N.C. judges: statehouse lines OK, but House districts gerrymandered
When the Supreme Court decided in June that the issue of gerrymandering was beyond the authority of the federal courts to decide, it invited state courts to step into the void.
On Monday, judges in North Carolina did just that, offering a split verdict: The judges approved the maps drawn for the state legislative districts but blocked the boundaries drawn for congressional districts.
The three-judge panel ruled that it was likely that the plaintiffs would ultimately succeed in proving that the U.S. House districts are "extreme partisan gerrymanders" in violation of the state constitution.
The judges acknowledged that redrawing congressional maps at such a late date could disrupt and even delay next year's congressional elections. "These consequences pale in comparison to voters of our state proceeding to the polls to vote, yet again, in congressional elections administered pursuant to maps drawn in violation of the North Carolina constitution."
The current congressional district boundaries were drawn based on the 2010 census.
The state judges, ironically, relied in their ruling on the findings from the federal court challenge to the districts which the U.S. Supreme Court overturned. The state judges said that case outlined a "detailed record of both partisan intent and the intended partisan effects of the 2016 districts."
The state judges cited the role played by Thomas Hofeller, a now-deceased Republican strategist and expert on drawing maps, that gave the GOP partisan advantage. Hofeller was instructed by GOP state legislators to draw maps to maintain the party's 10 to 3 advantage in the U.S. House. Prior to that, the state had a 7 to 6 breakdown of Democrats and Republicans in the House.
The plaintiffs who challenged the state legislative district maps — which were redrawn after the state court in September found some to be partisan gerrymanders — could appeal the decision to the state Supreme Court.
So, could the election officials who are defendants in the challenge to the congressional districts.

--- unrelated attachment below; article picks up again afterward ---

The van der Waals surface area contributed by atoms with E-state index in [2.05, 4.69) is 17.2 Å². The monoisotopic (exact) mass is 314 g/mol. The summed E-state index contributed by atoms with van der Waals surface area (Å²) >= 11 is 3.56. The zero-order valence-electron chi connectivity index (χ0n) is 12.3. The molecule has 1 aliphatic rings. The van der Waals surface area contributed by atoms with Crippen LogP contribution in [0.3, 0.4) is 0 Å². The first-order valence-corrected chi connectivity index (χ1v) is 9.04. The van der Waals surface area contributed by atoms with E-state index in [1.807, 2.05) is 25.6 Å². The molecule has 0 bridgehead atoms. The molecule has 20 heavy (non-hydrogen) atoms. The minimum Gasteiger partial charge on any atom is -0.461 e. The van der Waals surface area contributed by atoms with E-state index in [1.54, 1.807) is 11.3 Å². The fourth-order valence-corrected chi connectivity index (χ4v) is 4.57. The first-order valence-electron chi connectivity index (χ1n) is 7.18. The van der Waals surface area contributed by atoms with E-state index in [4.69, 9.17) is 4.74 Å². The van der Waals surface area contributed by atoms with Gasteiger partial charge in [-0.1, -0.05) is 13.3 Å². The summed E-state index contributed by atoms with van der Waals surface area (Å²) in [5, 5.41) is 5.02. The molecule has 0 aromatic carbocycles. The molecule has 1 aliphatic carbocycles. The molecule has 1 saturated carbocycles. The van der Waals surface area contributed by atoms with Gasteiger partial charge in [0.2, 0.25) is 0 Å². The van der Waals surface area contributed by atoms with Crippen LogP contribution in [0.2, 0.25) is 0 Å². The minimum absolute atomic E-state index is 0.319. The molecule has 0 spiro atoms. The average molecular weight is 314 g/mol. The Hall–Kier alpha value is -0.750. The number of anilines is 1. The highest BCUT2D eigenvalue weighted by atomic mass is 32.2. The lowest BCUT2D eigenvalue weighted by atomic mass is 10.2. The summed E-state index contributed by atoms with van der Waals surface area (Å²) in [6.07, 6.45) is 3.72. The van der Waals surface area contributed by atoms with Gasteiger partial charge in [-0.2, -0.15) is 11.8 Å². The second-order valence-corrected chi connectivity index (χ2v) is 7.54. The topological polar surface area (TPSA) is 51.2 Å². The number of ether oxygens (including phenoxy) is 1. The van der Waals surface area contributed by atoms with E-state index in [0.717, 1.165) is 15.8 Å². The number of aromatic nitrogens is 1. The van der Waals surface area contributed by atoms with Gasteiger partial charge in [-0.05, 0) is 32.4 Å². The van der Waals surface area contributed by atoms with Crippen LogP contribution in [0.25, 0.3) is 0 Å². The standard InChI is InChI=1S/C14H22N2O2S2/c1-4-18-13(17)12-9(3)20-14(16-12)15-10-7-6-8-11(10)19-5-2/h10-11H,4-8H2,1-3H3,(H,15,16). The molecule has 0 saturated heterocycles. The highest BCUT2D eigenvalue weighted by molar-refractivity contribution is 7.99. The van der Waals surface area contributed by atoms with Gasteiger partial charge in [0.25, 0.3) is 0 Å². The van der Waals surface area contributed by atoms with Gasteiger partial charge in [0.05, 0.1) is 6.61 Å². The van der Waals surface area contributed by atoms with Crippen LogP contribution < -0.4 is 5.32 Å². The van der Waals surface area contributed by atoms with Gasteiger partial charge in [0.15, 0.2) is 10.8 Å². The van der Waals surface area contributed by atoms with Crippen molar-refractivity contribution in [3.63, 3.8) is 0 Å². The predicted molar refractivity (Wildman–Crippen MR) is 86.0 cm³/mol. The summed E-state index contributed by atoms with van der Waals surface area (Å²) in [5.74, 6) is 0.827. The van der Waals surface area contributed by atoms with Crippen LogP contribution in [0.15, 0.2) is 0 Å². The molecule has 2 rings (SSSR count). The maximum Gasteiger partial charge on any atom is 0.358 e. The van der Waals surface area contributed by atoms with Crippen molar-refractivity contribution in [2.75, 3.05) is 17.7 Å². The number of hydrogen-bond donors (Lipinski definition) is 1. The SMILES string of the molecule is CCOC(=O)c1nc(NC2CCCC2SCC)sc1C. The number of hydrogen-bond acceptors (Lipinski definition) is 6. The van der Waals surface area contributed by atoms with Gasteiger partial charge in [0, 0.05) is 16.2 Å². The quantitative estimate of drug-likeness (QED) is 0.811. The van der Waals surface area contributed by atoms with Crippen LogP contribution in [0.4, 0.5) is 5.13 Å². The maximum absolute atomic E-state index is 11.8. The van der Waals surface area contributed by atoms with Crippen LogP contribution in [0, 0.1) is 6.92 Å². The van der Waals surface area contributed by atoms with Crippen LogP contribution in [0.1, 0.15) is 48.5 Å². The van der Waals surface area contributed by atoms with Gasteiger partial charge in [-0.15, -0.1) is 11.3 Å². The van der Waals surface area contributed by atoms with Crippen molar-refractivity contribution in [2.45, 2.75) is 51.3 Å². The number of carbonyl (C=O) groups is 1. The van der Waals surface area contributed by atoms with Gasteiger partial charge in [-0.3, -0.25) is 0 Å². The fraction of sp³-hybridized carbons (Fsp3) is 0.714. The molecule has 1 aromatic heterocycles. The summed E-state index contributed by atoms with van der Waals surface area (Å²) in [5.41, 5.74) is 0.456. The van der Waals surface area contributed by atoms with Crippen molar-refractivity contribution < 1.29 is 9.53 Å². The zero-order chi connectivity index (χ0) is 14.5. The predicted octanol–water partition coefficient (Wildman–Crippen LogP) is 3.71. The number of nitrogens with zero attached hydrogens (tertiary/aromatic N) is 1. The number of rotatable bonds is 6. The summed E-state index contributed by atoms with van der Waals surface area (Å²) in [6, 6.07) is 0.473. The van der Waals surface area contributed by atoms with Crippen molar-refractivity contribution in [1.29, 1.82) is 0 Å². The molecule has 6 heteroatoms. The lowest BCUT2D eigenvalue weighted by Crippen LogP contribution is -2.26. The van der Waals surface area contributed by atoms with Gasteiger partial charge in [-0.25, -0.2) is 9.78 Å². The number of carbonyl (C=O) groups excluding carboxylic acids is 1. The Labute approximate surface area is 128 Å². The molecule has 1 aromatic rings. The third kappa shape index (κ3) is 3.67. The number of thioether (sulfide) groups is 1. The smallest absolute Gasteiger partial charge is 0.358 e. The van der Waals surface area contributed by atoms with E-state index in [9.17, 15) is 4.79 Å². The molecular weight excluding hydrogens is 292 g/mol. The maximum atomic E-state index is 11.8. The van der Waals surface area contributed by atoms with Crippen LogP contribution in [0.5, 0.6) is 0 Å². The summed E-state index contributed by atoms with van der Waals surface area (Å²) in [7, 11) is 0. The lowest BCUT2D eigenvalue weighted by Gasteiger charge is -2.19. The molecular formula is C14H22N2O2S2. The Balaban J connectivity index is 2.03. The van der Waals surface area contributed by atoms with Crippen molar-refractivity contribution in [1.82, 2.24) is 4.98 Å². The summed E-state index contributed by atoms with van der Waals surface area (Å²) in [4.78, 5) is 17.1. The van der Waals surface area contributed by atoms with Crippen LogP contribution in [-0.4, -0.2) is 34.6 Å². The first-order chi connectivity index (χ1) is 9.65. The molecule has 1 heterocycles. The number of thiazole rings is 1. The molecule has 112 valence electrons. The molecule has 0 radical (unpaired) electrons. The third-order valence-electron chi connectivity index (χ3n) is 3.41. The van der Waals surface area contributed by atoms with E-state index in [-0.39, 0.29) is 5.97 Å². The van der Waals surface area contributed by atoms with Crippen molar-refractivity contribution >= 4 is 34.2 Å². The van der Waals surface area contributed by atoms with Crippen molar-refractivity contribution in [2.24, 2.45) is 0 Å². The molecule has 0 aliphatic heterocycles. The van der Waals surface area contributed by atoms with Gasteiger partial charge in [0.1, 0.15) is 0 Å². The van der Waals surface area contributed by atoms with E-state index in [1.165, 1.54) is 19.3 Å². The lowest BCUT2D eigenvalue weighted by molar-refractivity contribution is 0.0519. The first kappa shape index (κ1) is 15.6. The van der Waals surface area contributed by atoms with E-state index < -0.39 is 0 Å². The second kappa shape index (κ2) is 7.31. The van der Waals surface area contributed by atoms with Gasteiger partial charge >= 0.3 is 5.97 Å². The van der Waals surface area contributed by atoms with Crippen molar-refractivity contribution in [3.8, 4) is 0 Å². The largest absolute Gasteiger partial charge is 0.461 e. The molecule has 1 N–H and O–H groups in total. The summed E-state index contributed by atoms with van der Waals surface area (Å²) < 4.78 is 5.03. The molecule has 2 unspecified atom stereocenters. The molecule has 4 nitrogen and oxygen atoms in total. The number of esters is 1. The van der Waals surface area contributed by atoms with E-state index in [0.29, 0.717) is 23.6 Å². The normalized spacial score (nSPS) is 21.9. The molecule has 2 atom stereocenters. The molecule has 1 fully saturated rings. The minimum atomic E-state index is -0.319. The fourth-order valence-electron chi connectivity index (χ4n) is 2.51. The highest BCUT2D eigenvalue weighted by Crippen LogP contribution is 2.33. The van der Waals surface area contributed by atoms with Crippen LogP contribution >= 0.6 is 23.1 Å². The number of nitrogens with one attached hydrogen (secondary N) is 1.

But the three-judge panel suggested another solution: The General Assembly could "on its own initiative, act immediately and with due haste to enact new congressional district."
- Must read: The man behind North Carolina gerrymandering - The ... ›
- Redistricting process underway in North Carolina - The Fulcrum ›
More voters see "corruption in our political system" as the country's most pressing problem than any of the other issues getting greater attention in the 2020 campaign, new polling shows.
The online survey conducted in September asked voters whether seven different issues were an "extremely serious problem" for the country, and the only one where a majority said yes was political corruption; rising health care costs came in second at 49 percent.
The poll is only the latest to declare the electorate's dire concern about the broken political system. In just the last month, two-thirds of voters told one poll they believe the country is on the "edge of a civil war" and a plurality in another poll identified the government itself as the country's biggest problem.
But the topic of democracy reform is getting hardly any mention in the presidential race. Though most of the Democratic candidates have plans for limiting money in politics, making voting easier, securing elections and restoring the balance of powers, few have emphasized these ideas on the trail. And President Trump, who four years ago ran as the candidate most interested in "draining the swamp," rarely mentions this aspiration anymore.
A Democratic advocacy group has filed a third lawsuit in less than a month challenging Michigan laws and policies it says restrict voting rights.
The focus on Michigan voting laws by the super PAC Priorities USA reflects the importance of the state's 16 electoral votes in the 2020 presidential election. President Trump won Michigan, a swing state, by less than half a percentage point in 2016.
The latest lawsuit, filed Friday in state court, challenges actions taken after a successful 2018 ballot initiative expanded voting options, such as allowing people to register to vote at any time (including on Election Day). It also automatically registered people to vote when they obtained or renewed their driver's licenses.